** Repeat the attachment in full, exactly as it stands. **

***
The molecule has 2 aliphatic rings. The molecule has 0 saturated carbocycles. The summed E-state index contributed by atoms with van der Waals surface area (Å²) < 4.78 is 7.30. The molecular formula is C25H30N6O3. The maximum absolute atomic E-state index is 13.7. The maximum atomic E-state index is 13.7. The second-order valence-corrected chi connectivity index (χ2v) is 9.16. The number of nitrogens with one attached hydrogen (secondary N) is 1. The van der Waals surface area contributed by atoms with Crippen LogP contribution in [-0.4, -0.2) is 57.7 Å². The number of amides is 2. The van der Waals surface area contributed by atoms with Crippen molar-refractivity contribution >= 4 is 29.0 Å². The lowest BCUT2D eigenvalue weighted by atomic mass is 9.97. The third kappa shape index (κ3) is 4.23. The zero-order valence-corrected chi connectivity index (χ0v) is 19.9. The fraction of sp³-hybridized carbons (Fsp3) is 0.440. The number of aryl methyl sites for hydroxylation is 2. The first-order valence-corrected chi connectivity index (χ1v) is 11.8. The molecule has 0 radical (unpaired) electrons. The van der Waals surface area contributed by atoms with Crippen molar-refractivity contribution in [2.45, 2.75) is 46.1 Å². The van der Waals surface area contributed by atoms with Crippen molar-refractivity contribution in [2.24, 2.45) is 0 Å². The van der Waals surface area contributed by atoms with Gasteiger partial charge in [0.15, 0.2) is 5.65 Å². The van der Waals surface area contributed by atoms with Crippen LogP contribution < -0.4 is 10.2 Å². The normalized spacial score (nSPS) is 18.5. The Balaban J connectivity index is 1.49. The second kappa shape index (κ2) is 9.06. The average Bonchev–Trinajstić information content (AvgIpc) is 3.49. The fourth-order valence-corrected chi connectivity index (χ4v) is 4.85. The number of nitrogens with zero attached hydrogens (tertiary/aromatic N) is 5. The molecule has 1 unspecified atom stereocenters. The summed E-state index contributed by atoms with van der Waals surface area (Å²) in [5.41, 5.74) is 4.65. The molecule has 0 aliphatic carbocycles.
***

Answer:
The molecule has 2 aliphatic rings. The molecule has 0 saturated carbocycles. The summed E-state index contributed by atoms with van der Waals surface area (Å²) < 4.78 is 7.30. The molecular formula is C25H30N6O3. The maximum absolute atomic E-state index is 13.7. The maximum atomic E-state index is 13.7. The second-order valence-corrected chi connectivity index (χ2v) is 9.16. The number of nitrogens with one attached hydrogen (secondary N) is 1. The van der Waals surface area contributed by atoms with Crippen LogP contribution in [-0.4, -0.2) is 57.7 Å². The number of amides is 2. The van der Waals surface area contributed by atoms with Crippen molar-refractivity contribution >= 4 is 29.0 Å². The lowest BCUT2D eigenvalue weighted by atomic mass is 9.97. The third kappa shape index (κ3) is 4.23. The zero-order valence-corrected chi connectivity index (χ0v) is 19.9. The fraction of sp³-hybridized carbons (Fsp3) is 0.440. The number of aryl methyl sites for hydroxylation is 2. The first-order valence-corrected chi connectivity index (χ1v) is 11.8. The molecule has 0 radical (unpaired) electrons. The van der Waals surface area contributed by atoms with Crippen molar-refractivity contribution in [2.45, 2.75) is 46.1 Å². The van der Waals surface area contributed by atoms with Crippen molar-refractivity contribution in [2.24, 2.45) is 0 Å². The van der Waals surface area contributed by atoms with Gasteiger partial charge in [0.15, 0.2) is 5.65 Å². The van der Waals surface area contributed by atoms with Crippen LogP contribution < -0.4 is 10.2 Å². The normalized spacial score (nSPS) is 18.5. The Balaban J connectivity index is 1.49. The second kappa shape index (κ2) is 9.06. The average Bonchev–Trinajstić information content (AvgIpc) is 3.49. The fourth-order valence-corrected chi connectivity index (χ4v) is 4.85. The number of nitrogens with zero attached hydrogens (tertiary/aromatic N) is 5. The molecule has 1 unspecified atom stereocenters. The summed E-state index contributed by atoms with van der Waals surface area (Å²) in [5.41, 5.74) is 4.65. The molecule has 0 aliphatic carbocycles.